Nigeria government warned against plans to sell off its equities

Jan 11, 1997 01:00 AM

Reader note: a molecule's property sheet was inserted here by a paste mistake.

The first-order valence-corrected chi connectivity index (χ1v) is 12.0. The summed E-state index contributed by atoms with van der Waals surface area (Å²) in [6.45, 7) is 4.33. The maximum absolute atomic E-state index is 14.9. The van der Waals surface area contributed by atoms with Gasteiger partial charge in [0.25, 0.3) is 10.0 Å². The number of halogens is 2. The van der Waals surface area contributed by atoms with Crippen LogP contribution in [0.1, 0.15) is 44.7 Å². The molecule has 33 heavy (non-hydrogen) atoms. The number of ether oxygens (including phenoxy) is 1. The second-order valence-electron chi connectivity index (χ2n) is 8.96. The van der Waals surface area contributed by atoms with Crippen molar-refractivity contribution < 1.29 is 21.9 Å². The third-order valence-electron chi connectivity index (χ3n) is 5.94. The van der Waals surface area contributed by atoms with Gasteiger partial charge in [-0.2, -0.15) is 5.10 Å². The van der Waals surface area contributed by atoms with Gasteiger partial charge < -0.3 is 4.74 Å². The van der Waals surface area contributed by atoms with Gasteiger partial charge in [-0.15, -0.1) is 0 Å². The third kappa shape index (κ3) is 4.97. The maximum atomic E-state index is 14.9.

The Nigerian federal government has been warned against implementing plans to sell off its equities in the upstream sector of the nation's oil industry. Chief Philip Asiodu, secretary for petroleum resources in Nigeria, said such divestment would amount to mortgaging the country's future to foreigners. He argued that the envisaged economic gains would be too insignificant compared with the more serious national security and the future of the nation's economy if the government handed off the entire industry to foreign investors. Nigeria, he said, had quite a few options to choose from, contrary to impressions being created in certain quarters that only full divestment from the oil sector could solve the government's inability to finance its cash-call obligations to joint-venture operators. This included adopting production-sharing formula which enabled government negotiations with multinational investors to provide up-front capital for cash-strapped upstream activities. Asiodu said the advantage of this was that Nigeria would be relieved of the perennial burden of paying cash calls, while the industry continued with its exploration and production projects with the financial backing of foreign investment. Additionally, Nigeria would retain ownership of its oil assets in the ground. Asiodu said the government should alternatively check some of its expenses in the peace-keeping efforts in Liberia, saying any substantial savings from this venture could be ploughed back to ameliorate the cash-strapped situation in Nigeria's oil sector. Another option open to the federal government was to explore gains of the appropriate pricing of petroleum products which, if implemented progressively as per capita income dictated over time, would help to raise substantial income. He said Nigeria must learn to protect its assets, noting that "the foreign oil companies which are willing to invest so much in finding and keeping equity oil are no fools". He wondered why Nigeria was contemplating selling its own equities whencountries like Malaysia, Saudi Arabia, Algeria, Venezuela, Iran and other OPEC member countries seemed content with managing their own affairs. The risk of selling the equities meant that foreign oil companies would own all the oil produced in Nigeria and that any attempt to requisition oil locally for any reason, even for strategic purposes, would provoke a Western charge against the Nigerian government.

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